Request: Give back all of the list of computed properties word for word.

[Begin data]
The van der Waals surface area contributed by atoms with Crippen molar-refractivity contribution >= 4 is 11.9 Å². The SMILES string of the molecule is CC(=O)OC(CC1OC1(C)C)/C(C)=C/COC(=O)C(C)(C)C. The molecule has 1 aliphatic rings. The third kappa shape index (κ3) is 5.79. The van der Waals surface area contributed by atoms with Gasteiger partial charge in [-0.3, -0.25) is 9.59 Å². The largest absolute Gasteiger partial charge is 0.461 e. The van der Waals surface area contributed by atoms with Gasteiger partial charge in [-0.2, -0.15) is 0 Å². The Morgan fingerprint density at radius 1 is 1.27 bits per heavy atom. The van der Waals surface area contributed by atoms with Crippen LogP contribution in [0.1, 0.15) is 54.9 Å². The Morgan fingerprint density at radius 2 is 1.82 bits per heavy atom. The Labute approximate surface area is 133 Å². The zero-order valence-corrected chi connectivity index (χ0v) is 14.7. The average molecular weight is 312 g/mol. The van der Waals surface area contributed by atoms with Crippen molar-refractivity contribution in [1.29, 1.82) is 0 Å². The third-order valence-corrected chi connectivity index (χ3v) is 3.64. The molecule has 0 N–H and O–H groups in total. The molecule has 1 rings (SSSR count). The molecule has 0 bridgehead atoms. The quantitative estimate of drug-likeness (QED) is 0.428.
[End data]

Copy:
The van der Waals surface area contributed by atoms with Crippen molar-refractivity contribution >= 4 is 11.9 Å². The SMILES string of the molecule is CC(=O)OC(CC1OC1(C)C)/C(C)=C/COC(=O)C(C)(C)C. The molecule has 1 aliphatic rings. The third kappa shape index (κ3) is 5.79. The van der Waals surface area contributed by atoms with Gasteiger partial charge in [-0.3, -0.25) is 9.59 Å². The largest absolute Gasteiger partial charge is 0.461 e. The van der Waals surface area contributed by atoms with Gasteiger partial charge in [-0.2, -0.15) is 0 Å². The Morgan fingerprint density at radius 1 is 1.27 bits per heavy atom. The van der Waals surface area contributed by atoms with Crippen LogP contribution in [0.1, 0.15) is 54.9 Å². The Morgan fingerprint density at radius 2 is 1.82 bits per heavy atom. The Labute approximate surface area is 133 Å². The zero-order valence-corrected chi connectivity index (χ0v) is 14.7. The average molecular weight is 312 g/mol. The van der Waals surface area contributed by atoms with Crippen molar-refractivity contribution in [1.29, 1.82) is 0 Å². The third-order valence-corrected chi connectivity index (χ3v) is 3.64. The molecule has 0 N–H and O–H groups in total. The molecule has 1 rings (SSSR count). The molecule has 0 bridgehead atoms. The quantitative estimate of drug-likeness (QED) is 0.428.